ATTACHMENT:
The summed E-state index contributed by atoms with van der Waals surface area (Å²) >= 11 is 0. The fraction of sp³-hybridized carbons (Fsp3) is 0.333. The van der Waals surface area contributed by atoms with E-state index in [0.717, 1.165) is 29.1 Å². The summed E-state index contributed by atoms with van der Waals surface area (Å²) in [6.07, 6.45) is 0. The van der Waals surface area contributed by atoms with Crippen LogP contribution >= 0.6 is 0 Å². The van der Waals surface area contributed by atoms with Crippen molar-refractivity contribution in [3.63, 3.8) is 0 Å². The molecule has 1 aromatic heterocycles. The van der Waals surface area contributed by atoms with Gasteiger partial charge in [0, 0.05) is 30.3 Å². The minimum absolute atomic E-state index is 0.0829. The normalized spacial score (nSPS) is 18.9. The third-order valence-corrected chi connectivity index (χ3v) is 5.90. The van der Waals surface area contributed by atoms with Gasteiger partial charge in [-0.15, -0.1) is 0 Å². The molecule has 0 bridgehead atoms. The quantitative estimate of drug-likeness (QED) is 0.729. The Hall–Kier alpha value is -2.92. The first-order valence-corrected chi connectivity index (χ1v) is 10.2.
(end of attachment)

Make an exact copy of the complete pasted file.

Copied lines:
The summed E-state index contributed by atoms with van der Waals surface area (Å²) >= 11 is 0. The fraction of sp³-hybridized carbons (Fsp3) is 0.333. The van der Waals surface area contributed by atoms with E-state index in [0.717, 1.165) is 29.1 Å². The summed E-state index contributed by atoms with van der Waals surface area (Å²) in [6.07, 6.45) is 0. The van der Waals surface area contributed by atoms with Crippen LogP contribution >= 0.6 is 0 Å². The van der Waals surface area contributed by atoms with Crippen molar-refractivity contribution in [3.63, 3.8) is 0 Å². The molecule has 1 aromatic heterocycles. The van der Waals surface area contributed by atoms with Gasteiger partial charge in [0, 0.05) is 30.3 Å². The minimum absolute atomic E-state index is 0.0829. The normalized spacial score (nSPS) is 18.9. The third-order valence-corrected chi connectivity index (χ3v) is 5.90. The van der Waals surface area contributed by atoms with Gasteiger partial charge in [-0.15, -0.1) is 0 Å². The molecule has 0 bridgehead atoms. The quantitative estimate of drug-likeness (QED) is 0.729. The Hall–Kier alpha value is -2.92. The first-order valence-corrected chi connectivity index (χ1v) is 10.2.